You've probably seen videos of Christmas lights that are synchronized to music. If you want your own lights to blink to the tune of your favorite song, here's how.
1. Decide how big you want it. A channel is a unit of lights that can be controlled individually. For example, a single bush in your yard may be a channel. All the lights in a channel work as a unit (you can't flash an individual light bulb). 32 to 64 channels is a good size to start with.
2. Stock up! The best time to buy lights is the day after Christmas. Many times you will find lights that were normally priced around $2 a strand fall to $0.50. Check out Wal-Mart, Target, Lowes, Home Depot, K-Mart, etc. Don't be afraid to be seen with a shopping cart full of 100 strands of lights!
3. Obtain a control system. You will need hardware that hooks up to your computer. You can buy a system completely built, a kit, or a full do-it-yourself system. More information is available through the External Links below.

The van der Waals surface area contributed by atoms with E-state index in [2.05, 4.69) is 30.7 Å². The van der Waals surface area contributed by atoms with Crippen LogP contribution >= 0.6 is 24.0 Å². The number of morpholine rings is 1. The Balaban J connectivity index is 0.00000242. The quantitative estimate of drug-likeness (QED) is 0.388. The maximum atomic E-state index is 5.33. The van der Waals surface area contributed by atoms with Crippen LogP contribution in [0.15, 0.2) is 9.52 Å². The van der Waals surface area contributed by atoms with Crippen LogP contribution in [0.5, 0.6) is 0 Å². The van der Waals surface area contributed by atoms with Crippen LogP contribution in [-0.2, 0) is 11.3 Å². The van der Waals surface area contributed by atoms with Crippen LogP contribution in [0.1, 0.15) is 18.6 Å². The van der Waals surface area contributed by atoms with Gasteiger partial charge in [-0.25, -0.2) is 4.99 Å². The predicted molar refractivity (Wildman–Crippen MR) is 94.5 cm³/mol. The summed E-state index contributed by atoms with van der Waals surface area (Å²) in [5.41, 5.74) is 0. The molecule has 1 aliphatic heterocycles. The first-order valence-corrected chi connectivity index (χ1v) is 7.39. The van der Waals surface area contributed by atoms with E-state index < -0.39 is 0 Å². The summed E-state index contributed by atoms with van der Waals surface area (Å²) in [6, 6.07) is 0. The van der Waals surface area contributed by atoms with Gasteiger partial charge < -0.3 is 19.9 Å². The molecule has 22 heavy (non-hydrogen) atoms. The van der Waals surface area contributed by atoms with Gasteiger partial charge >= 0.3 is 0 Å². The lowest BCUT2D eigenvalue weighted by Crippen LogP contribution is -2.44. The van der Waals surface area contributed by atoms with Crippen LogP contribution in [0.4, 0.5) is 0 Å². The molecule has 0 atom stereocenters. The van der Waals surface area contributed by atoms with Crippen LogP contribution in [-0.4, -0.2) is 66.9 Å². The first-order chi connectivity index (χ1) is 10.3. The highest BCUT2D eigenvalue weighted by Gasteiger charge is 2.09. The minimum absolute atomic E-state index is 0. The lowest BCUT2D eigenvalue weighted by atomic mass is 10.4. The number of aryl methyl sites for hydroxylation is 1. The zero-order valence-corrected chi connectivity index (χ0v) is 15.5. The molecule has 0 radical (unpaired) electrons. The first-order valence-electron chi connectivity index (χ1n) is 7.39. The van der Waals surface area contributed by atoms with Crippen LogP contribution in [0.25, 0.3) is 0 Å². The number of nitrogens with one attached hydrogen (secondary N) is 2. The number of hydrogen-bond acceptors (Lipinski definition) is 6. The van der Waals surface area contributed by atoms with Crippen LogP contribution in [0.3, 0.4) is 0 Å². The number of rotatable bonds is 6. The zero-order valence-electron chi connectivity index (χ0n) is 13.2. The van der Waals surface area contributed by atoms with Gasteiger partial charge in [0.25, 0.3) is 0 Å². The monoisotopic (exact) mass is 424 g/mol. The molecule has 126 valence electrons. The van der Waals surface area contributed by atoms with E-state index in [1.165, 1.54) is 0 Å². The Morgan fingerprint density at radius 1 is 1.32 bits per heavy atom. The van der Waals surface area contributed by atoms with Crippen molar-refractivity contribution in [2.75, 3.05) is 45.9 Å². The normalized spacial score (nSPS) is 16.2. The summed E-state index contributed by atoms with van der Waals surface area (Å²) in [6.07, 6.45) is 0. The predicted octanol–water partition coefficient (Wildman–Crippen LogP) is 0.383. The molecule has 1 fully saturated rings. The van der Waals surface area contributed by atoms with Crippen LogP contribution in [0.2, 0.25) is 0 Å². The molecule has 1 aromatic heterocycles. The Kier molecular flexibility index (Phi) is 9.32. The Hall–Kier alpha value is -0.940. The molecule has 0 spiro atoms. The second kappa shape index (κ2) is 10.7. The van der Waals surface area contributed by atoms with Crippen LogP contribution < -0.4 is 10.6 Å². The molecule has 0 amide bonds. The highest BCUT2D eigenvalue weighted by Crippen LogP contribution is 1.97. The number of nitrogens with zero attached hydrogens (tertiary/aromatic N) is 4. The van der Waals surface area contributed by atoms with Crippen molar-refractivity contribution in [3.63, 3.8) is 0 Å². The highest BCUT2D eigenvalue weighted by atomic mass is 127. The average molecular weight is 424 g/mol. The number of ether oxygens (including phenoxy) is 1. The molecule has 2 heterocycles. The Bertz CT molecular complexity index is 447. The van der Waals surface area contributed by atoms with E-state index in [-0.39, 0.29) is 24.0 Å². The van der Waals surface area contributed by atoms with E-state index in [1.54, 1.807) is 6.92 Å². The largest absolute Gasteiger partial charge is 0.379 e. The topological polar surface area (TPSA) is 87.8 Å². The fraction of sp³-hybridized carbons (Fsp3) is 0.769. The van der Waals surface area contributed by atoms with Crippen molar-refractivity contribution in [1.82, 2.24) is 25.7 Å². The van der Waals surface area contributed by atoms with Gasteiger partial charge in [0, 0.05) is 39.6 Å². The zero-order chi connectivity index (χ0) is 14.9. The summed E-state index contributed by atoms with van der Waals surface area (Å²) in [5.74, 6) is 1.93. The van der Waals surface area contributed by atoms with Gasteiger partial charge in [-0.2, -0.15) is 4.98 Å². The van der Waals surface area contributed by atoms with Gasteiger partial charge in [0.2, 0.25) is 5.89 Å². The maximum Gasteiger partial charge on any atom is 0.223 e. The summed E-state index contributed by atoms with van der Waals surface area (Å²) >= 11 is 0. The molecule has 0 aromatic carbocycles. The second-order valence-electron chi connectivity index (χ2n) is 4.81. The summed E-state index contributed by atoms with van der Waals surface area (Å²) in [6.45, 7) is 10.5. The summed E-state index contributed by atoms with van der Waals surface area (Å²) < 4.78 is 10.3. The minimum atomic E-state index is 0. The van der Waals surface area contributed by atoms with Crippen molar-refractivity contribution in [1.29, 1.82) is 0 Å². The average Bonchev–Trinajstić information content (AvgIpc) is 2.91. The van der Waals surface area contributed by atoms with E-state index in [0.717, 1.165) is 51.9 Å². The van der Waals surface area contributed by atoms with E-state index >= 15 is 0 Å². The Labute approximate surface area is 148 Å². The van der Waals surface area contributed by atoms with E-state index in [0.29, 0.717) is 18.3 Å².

* A fully built system will work right out of the box. It will cost you about $20 - $25 per channel. It can be purchased from online vendors. Choose this option if the thought of actually doing any work on electronics (especially soldering) scares you!
* A kit will cost from $15 or so per channel. It's pretty much the same thing as in their fully built product without the enclosure. Because it is very simple to place an electronics board in an enclosure, this may be a great option to save you money. Some vendors sell everything you need to build a control system, including the bare circuit board and the parts. If you are willing to solder a little bit, check this out.